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One of the new features in 4.1 will be the addition of an actual API for loading entities by natural id. Yes previous versions had the ability to do natural id loading leveraging criteria queries, but that approach was very limiting. The new API will allow caching at both the Session and SessionFactory level in addition to providing a consistent API. The new approach has been made available for identifier based loading as well, again for consistency.

New methods have been added to the Session contract as a starting point (see source or javadoc for additional discussion):

public IdentifierLoadAccess byId(String entityName);
public IdentifierLoadAccess byId(Class entityClass);

public NaturalIdLoadAccess byNaturalId(String entityName);
public NaturalIdLoadAccess byNaturalId(Class entityClass);

public SimpleNaturalIdLoadAccess bySimpleNaturalId(String entityName);
public SimpleNaturalIdLoadAccess bySimpleNaturalId(Class entityClass);

All of the load access delegates have methods for getting an entity reference (getReference) and loading an entity (load). The distinction is similar to the older get and load methods on Session; getReference on load access delegates equate to Session.load and load on load access delegates equate to Session.get

public interface IdentifierLoadAccess {
    public IdentifierLoadAccess with(LockOptions lockOptions);
    public Object getReference(Serializable id);
    public Object load(Serializable id);
}

public interface NaturalIdLoadAccess {
    public NaturalIdLoadAccess with(LockOptions lockOptions);
    public NaturalIdLoadAccess using(String attributeName, Object value);
    public Object getReference();
    public Object load();
}

public interface SimpleNaturalIdLoadAccess {
    public SimpleNaturalIdLoadAccess with(LockOptions lockOptions);
    public Object getReference(Object naturalIdValue);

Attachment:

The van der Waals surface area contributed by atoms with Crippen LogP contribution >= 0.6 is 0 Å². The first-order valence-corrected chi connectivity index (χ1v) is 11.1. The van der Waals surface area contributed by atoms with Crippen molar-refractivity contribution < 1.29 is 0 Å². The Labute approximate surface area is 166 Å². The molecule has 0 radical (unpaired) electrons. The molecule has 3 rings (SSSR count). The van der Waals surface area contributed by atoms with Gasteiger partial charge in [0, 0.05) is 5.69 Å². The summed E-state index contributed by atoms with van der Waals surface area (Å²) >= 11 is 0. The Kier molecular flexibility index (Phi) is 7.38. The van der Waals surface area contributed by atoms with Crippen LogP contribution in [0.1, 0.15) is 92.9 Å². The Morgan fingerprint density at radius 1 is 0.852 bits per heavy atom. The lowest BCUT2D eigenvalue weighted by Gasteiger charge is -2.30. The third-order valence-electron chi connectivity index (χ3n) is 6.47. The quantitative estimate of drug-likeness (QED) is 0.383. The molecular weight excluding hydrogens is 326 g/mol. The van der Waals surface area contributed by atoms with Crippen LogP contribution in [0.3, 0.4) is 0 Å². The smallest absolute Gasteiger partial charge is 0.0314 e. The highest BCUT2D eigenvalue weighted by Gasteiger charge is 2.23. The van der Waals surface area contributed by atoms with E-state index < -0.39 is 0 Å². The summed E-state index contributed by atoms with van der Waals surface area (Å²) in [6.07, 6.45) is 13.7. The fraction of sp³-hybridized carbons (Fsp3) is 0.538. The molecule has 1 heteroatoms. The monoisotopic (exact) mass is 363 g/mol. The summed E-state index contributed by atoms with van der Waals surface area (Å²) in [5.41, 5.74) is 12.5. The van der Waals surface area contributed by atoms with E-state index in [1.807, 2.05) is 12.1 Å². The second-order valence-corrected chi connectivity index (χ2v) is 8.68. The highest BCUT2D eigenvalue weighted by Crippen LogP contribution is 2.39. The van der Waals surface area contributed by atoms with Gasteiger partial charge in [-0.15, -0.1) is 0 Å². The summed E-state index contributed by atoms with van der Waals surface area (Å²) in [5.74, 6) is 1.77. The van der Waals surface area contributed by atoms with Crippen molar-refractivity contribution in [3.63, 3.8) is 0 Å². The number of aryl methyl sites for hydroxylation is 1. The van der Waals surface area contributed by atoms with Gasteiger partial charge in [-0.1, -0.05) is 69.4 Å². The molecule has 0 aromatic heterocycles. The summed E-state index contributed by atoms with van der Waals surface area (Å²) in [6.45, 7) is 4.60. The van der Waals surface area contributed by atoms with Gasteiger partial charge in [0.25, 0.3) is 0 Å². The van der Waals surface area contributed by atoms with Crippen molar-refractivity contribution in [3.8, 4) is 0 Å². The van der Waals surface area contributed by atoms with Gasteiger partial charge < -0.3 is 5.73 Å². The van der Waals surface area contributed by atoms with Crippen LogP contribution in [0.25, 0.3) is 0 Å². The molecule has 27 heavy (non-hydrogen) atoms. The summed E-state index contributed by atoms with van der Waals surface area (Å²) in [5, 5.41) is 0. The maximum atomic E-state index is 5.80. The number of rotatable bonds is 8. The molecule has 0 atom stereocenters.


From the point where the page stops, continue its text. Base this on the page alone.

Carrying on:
public Object load(Object naturalIdValue);
}

So let's say we have an entity defining a natural id:

@Entity
@Table(name="T_USER")
public class User {
    @Id
    private Long id;
    @NaturalId
    private String username;
    ...
}

we can load instances of that class by natural id as follows:

session.byNaturalId( User.class ).using( "username", "steve" ).load();

That actually makes sure we get back an initialized instance, just like Session.get does. If we just want a possibly uninitialized reference we would use this instead:

session.byNaturalId( User.class ).using( "username", "steve" ).getReference();

Since the natural id here is simple (just a single attribute) we can make this even easier:

session.bySimpleNaturalId( User.class ).load( "steve" );
7 comments:
 
25. Jan 2012, 09:19 CET | Link
Adrien OpenWide

If I remember correctly, Hibernate 4 need at least Java 1.5. Why is this new API not using generics ? I understant the byId(String entityName) can't know the real type, it could still return a IdentifierLoadAccess<Object>

ReplyQuote
 
26. Jan 2012, 14:02 CET | Link
John

I thought too that the hibernate 4.0 api would have evolved to use more generics but methods like get/load/merge haven't been parameterized.

 
27. Jan 2012, 13:19 CET | Link

The issue is that Hibernate has a feature that causes problems with parameterizing those sigs, @Proxy. Specifically if you specify @Proxy.proxyClass to name an interface Hibernate uses that interface to define proxies used for lazy loading, not the class. The proxies are only castable to the interface (hierarchy), not the class (hierarchy). There is a discussion on the dev mailing list if you care to join in.

 
21. Mar 2012, 13:48 CET | Link
Jeremy Stone

How do I arrange that the new byNaturalId loading be L2 cached? (With old criteria approach, setCacheable/setCacheRegion could be used.)

Also is the new approach intelligent enough to know not to perform an (expensive) dirty check/session flush unnecessarily?

 
29. Mar 2012, 14:59 CET | Link
Guenther Demetz

Hi Jeremy,

 
29. Mar 2012, 15:01 CET | Link
Guenther Demetz

Hi Jeremy,

How do I arrange that the new byNaturalId loading be L2 cached?

Use @NaturalIdCache annotation

Also is the new approach intelligent enough to know not to perform an (expensive) dirty check/session flush unnecessarily?

Currently it is not very intelligent in that sense, for this purpose I opened Hibernate JIRA issue Please take a look at it and, if you like this as enhancement, please vote for it.

 
24. Oct 2012, 10:09 CET | Link
Jeremy Stone

Thanks Guenther (although rather belatedly). The JIRA issue addresses my concerns exactly.

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